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Eating Fish Makes Your Brain Healthier, Study Says

A customer eats bonito and horse mackerel sashimi (raw fish) at a high-end sushi restaurant in Tokyo on July 16, 2013.
Yoshikazu Tsuno—AFP/Getty Images A customer eats bonito and horse mackerel sashimi (raw fish) at a high-end sushi restaurant in Tokyo on July 16, 2013.

A helping of fish every week goes a long way

Eating fish is linked to more gray matter in the part of the brain that controls memory, according to a new study.

As the number of people suffering from dementia and Alzheimer’s continues to grow, identifying lifestyle modifications that benefit the brain is a popular area of research. In the study, published in the American Journal of Preventive Medicine, researchers looked at 260 people who reported their diets and underwent MRI scans, and discovered that those who ate baked or broiled fish weekly had more gray matter in their brains, which could mean better memory (sorry, fried fish sticks don’t count).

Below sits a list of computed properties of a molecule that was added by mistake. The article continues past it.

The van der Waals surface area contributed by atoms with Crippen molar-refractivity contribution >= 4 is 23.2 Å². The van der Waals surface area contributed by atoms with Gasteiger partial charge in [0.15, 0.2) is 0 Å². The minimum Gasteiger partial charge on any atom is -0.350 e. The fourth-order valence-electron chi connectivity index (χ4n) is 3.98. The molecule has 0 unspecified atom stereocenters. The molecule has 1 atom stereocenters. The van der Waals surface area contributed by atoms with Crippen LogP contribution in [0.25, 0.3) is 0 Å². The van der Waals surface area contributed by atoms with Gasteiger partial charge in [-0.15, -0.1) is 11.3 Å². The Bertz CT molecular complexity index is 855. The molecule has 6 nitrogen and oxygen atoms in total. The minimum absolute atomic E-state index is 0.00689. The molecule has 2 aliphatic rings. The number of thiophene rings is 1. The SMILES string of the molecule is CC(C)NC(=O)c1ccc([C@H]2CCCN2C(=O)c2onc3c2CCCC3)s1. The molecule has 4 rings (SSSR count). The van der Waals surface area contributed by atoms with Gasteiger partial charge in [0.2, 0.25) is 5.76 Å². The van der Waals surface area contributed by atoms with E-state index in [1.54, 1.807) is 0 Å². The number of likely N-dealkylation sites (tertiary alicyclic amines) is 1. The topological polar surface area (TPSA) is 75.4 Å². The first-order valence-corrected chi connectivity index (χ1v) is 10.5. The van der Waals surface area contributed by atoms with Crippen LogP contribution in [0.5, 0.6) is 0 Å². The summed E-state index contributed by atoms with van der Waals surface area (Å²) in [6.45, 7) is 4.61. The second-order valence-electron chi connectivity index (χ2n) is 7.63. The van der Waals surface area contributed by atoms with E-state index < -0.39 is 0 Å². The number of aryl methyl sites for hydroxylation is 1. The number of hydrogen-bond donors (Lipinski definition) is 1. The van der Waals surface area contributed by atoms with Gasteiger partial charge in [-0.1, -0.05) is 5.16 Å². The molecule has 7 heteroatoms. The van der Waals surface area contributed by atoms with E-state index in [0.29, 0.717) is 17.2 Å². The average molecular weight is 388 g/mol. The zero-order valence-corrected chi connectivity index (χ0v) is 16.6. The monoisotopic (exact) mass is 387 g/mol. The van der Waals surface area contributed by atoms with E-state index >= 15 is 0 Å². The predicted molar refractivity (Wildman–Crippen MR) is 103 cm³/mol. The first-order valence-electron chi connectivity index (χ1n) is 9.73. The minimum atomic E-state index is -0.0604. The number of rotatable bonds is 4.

Interestingly, the researchers actually did not find an association between how the brains looked and the levels of omega-3 fatty acids in the participants’ blood. Prior studies have found that omega-3 fatty acids, commonly found in foods like fish and nuts prevent brain decline, but more recent research is questioning their effect, since omega-3 supplements do not always have an effect on memory loss. The researchers concluded there are likely other perks from eating fish besides their omega-3s.

The findings, like many others before this study, show that lifestyle behaviors really do matter when it comes to memory and overall health.

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